Carry trades are a key part of international speculation. Investors borrow funds in low-cost markets like the US and Japan to invest internationally for a higher yield.
PIMCO thinks it can beat benchmarks to seek global yields with inflation protection. Its new fund, the Global Advantage Inflation-Linked Bond Strategy Fund (ILB) will invest in global inflation-protected securities. Inflation-protected securities are those which guarantee a minimum real rate of return. In the US, the government issues TIPS, or Treasury Inflation-Protected Securities, which pay a flat rate plus inflation as measured by the Consumer Price Index.
Inflation-protected securities are red hot with investors. Given that rates rest near multi-decade lows in many developed world countries, a positive real return is all investors really want for their investment capital allocated to fixed-income securities.
ILB’s Active Management
PIMCO will diverge from typical inflation-protected funds which are indexed to global and domestic bond benchmark indexes. PIMCO believes that with active management it can generate a real return greater than the index.
There is only one way for an active manager to beat the inflation-protected indexes: making correct calls on future inflation. That’s it.
The bond markets are incredibly efficient, so PIMCO will have to seek divergences between the yield on inflation-protected securities and implied inflation. It is understood that the difference in yields between the 10-year Treasury and a 10-year US TIPS is the expected inflation rate. If inflation comes in greater than expected, the TIPS provide a larger return than the 10-year non-adjusted Treasury. Alternatively, if inflation comes in lower than expected, TIPS provide a smaller return than ordinary Treasury securities.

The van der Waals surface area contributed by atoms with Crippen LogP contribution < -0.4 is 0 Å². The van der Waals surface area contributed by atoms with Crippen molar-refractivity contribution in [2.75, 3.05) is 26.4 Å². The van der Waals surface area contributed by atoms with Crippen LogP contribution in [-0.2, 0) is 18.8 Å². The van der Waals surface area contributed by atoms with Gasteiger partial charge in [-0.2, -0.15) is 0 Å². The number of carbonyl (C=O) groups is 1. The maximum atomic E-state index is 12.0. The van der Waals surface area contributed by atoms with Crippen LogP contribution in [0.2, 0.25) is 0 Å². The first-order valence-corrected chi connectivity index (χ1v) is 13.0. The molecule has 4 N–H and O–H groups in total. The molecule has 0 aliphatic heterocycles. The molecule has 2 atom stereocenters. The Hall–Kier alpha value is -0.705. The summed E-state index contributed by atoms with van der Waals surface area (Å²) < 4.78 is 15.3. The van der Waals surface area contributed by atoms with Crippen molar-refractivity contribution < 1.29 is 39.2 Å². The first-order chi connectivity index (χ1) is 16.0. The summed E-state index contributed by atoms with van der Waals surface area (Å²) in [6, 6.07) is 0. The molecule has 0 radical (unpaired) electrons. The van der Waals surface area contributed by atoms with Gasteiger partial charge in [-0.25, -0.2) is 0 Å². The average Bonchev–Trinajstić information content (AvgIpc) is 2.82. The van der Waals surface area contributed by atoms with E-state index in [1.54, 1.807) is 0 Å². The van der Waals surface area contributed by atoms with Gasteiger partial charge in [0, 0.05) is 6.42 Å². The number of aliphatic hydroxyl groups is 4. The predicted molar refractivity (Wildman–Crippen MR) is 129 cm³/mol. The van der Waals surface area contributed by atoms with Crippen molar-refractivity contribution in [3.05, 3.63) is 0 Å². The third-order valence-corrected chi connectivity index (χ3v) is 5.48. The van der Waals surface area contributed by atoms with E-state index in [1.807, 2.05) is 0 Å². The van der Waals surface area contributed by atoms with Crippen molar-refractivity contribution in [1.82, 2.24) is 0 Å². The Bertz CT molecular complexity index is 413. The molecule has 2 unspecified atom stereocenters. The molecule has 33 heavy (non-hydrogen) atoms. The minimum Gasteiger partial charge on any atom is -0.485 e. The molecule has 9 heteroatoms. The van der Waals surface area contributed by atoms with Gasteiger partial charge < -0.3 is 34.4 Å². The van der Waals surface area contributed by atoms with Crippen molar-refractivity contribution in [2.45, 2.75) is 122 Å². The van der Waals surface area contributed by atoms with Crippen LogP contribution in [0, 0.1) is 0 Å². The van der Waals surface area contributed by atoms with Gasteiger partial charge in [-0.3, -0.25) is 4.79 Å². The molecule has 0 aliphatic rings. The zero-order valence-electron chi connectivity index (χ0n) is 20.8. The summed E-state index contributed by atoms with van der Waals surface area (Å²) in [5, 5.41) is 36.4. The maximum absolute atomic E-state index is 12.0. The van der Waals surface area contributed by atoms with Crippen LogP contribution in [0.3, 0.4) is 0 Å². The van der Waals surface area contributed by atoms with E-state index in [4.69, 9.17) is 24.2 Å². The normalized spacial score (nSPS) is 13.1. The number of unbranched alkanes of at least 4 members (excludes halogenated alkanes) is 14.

Can active management add to returns?
This is the most difficult question to answer. PIMCO’s new fund will charge 60 basis points on fund assets each year, some 46 basis points more than Charles Schwab’s US TIPS ETF (SCHP).
The fund will invest only in inflation-protected bonds that have an economic link to at least 3 developed or emerging market nations, a requirement that keeps PIMCO out volatile issues from frontier countries. International issues should help buoy returns over purely-American funds.
Management is arguably the best in the active fixed-income fund space. Real return fund manager Mihir Worah will also lead the management of the new ILB ETF.
Knowing what’s in the fund can give us a more accurate estimation of future returns.
The six largest fund holdings are:
- US TIPS 10.92%
- Canadian Real Return Bonds 7.35%
- Japanese Inflation Protected Bonds 6.95%
- French IP Bonds 6.34%
- Mexican Bonds 6.07%
- Mexican Bonds 5.91%
Brazil also appears in the top 10 fund holdings. Emerging markets are mostly limited to a much smaller portion of total assets. The fund holds forward currency contracts to hedge much of the currency risk embedded in international bond investing. This substantially lowers the risk to investors that inflation is priced into the exchange rate for local currencies.
PIMCO lists an estimated yield to maturity of 3.78%. The effective duration for included securities is listed at 4.53 years, but, as the prospectus states, the fund effective duration may vary with active management by +/- 2 years.
If the estimated yield to maturity proves accurate, PIMCO should return 3.18% net of fees to investors. For comparison, ordinary US Treasury securities with a 5-year maturity will yield only .71%. Going overseas with inflation-linked bonds and removing exchange-rate risk with hedges proves to be a very profitable strategy – one that investors will have to watch carefully. Investors seeking international returns in this genre may also want to consider higher yielding International Bond ETFs.
Disclosure: the author holds no positions in any of the above ETFs.